According to the Airbnb user agreement, which the two signed, the spouses must first go to arbitration. This is a victory for the rental housing platform, because the company prefers to keep these types of issues out of court.
The Texan couple, who wish to remain anonymous, had rented an Airbnb home in 2016 in the US coastal town of Longboat Key in Florida, near Tampa. The owner reportedly recorded his entire three-day stay via several hidden cameras. It will also include photos that a lower court summarized as “private and intimate.”
After the couple found out that the registrations had been made, they sued both the owner and Airbnb. The two victims believed the platform should have warned them about previous privacy violations by the owner. A police investigation later revealed that the homeowner, Wayne Nutt, had been doing this for years. According to the Texas couple, Airbnb should have inspected the property in Longboat Key before the owner could list it through their website.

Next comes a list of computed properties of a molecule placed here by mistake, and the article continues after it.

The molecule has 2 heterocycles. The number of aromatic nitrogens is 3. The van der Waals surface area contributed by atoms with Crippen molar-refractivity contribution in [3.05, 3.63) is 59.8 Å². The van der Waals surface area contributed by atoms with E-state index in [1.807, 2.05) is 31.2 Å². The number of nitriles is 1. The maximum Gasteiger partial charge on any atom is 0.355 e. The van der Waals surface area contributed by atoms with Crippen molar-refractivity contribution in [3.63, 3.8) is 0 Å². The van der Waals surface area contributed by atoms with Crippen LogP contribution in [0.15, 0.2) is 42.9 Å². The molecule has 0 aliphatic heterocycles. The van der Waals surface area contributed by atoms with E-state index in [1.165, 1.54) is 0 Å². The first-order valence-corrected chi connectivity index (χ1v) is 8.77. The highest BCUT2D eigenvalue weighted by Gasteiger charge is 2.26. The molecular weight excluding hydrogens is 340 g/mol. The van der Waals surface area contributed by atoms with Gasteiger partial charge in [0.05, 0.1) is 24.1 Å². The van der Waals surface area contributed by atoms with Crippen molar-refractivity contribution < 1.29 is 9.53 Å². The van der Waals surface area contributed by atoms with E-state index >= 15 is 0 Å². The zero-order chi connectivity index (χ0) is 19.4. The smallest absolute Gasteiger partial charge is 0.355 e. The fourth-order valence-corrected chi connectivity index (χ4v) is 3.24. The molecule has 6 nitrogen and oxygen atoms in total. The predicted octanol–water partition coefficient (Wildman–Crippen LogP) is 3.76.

The parties must now first turn to arbitration, a method by which disputes are resolved without the involvement of a judge. This is a faster and often cheaper process, especially for the accused party. Then the arbitrator decides how to handle the case and whether the spouses are still right in court.